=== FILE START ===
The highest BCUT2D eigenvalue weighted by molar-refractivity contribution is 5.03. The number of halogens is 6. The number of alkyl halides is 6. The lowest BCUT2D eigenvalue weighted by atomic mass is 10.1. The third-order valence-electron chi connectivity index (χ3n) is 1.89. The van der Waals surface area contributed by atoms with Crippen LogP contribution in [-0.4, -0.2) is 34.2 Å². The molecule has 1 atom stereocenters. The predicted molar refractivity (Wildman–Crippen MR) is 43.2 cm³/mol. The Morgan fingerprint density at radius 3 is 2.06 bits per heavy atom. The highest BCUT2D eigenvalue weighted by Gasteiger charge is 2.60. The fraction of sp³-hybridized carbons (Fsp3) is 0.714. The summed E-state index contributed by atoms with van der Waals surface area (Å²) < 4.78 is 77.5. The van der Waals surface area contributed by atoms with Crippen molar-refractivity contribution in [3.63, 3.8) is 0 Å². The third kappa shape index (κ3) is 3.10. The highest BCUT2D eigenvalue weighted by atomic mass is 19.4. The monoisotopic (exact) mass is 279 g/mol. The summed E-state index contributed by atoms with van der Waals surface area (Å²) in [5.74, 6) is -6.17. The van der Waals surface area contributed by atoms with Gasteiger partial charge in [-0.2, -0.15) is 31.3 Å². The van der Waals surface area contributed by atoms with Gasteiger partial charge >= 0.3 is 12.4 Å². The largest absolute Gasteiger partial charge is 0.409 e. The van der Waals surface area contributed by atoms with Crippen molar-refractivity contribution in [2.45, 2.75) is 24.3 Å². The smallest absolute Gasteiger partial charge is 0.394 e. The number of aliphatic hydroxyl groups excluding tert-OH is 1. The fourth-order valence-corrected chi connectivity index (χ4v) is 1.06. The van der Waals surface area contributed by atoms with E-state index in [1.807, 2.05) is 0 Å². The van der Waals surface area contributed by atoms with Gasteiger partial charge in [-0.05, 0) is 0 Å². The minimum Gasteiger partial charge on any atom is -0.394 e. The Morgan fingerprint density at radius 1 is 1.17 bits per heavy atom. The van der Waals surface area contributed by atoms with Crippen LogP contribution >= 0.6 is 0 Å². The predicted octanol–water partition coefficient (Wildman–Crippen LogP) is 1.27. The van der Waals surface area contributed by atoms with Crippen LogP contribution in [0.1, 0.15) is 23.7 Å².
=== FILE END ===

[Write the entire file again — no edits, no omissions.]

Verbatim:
The highest BCUT2D eigenvalue weighted by molar-refractivity contribution is 5.03. The number of halogens is 6. The number of alkyl halides is 6. The lowest BCUT2D eigenvalue weighted by atomic mass is 10.1. The third-order valence-electron chi connectivity index (χ3n) is 1.89. The van der Waals surface area contributed by atoms with Crippen LogP contribution in [-0.4, -0.2) is 34.2 Å². The molecule has 1 atom stereocenters. The predicted molar refractivity (Wildman–Crippen MR) is 43.2 cm³/mol. The Morgan fingerprint density at radius 3 is 2.06 bits per heavy atom. The highest BCUT2D eigenvalue weighted by Gasteiger charge is 2.60. The fraction of sp³-hybridized carbons (Fsp3) is 0.714. The summed E-state index contributed by atoms with van der Waals surface area (Å²) < 4.78 is 77.5. The van der Waals surface area contributed by atoms with Crippen molar-refractivity contribution in [3.63, 3.8) is 0 Å². The third kappa shape index (κ3) is 3.10. The highest BCUT2D eigenvalue weighted by atomic mass is 19.4. The monoisotopic (exact) mass is 279 g/mol. The summed E-state index contributed by atoms with van der Waals surface area (Å²) in [5.74, 6) is -6.17. The van der Waals surface area contributed by atoms with Gasteiger partial charge in [-0.2, -0.15) is 31.3 Å². The van der Waals surface area contributed by atoms with Gasteiger partial charge >= 0.3 is 12.4 Å². The largest absolute Gasteiger partial charge is 0.409 e. The van der Waals surface area contributed by atoms with Crippen molar-refractivity contribution in [2.45, 2.75) is 24.3 Å². The smallest absolute Gasteiger partial charge is 0.394 e. The number of aliphatic hydroxyl groups excluding tert-OH is 1. The fourth-order valence-corrected chi connectivity index (χ4v) is 1.06. The van der Waals surface area contributed by atoms with E-state index in [1.807, 2.05) is 0 Å². The van der Waals surface area contributed by atoms with Gasteiger partial charge in [-0.05, 0) is 0 Å². The minimum Gasteiger partial charge on any atom is -0.394 e. The Morgan fingerprint density at radius 1 is 1.17 bits per heavy atom. The van der Waals surface area contributed by atoms with Crippen LogP contribution >= 0.6 is 0 Å². The predicted octanol–water partition coefficient (Wildman–Crippen LogP) is 1.27. The van der Waals surface area contributed by atoms with Crippen LogP contribution in [0.1, 0.15) is 23.7 Å².